Saturday, March 08, 2014

Moscow (Part VIII - Cash and Credit)

Click here for Parts I, IIIIIIVVVI and VII.

The first order of business was to get some money. I pulled on some clothes and brushed my teeth with water, then popped some gum to freshen my breath. Since I was still sick, the process of getting dressed turned out to be pretty exhausting, so I went back to bed for a while.

At the reception desk, I found a woman who spoke very, very basic English. Her English plus a sheet of paper on which to draw maps was enough for her to explain to me both where the nearest Metro station is, and where I could exchange money – a currency exchange station was right around the corner.

The neighborhood where my hotel was located was drab-looking, but Rusina had assured me it's safe. Even so, I put on my best New York "I'm not a tourist, I'm a confident person who knows where I'm going" affect, though I don't know how successful I was given that every step I took felt like an effort. I found the cash exchange very easily and discovered it is connected to a supermarket – a handy thing to know.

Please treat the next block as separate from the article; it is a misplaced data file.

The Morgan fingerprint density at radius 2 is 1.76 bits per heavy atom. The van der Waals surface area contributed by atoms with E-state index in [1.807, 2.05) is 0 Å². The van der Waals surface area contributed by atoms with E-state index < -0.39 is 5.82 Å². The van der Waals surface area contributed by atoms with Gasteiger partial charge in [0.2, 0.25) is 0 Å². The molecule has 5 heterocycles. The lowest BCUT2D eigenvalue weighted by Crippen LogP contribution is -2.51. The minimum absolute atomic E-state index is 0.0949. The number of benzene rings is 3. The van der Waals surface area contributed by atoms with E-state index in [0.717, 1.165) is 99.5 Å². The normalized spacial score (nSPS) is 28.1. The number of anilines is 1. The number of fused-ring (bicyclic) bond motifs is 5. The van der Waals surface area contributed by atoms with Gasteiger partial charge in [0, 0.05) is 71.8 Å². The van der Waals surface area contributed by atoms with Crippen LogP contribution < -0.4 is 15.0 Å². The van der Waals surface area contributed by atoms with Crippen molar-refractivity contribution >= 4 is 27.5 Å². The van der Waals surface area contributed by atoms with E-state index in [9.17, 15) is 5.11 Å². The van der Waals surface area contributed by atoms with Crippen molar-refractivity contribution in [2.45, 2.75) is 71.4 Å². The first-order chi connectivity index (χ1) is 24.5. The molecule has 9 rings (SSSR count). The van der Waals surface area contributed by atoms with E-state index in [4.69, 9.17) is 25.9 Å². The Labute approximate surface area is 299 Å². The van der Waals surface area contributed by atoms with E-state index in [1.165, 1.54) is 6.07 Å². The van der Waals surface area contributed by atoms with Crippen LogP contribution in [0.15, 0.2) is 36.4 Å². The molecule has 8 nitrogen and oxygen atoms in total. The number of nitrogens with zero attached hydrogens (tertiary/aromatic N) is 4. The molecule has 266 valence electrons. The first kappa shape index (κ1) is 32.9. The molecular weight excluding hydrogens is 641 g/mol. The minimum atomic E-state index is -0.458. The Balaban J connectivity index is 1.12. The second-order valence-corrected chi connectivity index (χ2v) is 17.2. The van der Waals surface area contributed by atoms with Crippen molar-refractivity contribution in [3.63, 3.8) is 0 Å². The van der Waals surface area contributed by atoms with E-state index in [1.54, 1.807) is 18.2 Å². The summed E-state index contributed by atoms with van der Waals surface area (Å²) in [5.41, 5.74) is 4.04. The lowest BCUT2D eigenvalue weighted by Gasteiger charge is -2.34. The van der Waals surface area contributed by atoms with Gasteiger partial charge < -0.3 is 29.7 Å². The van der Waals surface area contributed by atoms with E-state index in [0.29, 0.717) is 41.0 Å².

The woman at currency exchange spoke no English. Since I don't know how to count in Russian, I wrote down on a piece of paper how many rubles I want, and she nodded – she understood. I then handed her my credit card.

"No card," she said. "Cesh." She pointed to my wallet. "Cesh."

So. Currency exchange takes only cash. I had about 100 shekels in my wallet, that was all – not enough to get far, even if they do take shekels (I didn't ask, but the sign outside said only dollars and Euros). The woman pointed inside the supermarket and said "With card – machine. Take money machine."

The problem with her idea was that to take out money from the ATM with a credit card, you need the PIN code.

Now I knew what I'd really forgotten. The code to my credit card.

I slowly walked back to my hotel, thinking over my situation. No cash meant no rubles. No PIN code meant no cash. No PIN code, then, meant no money.

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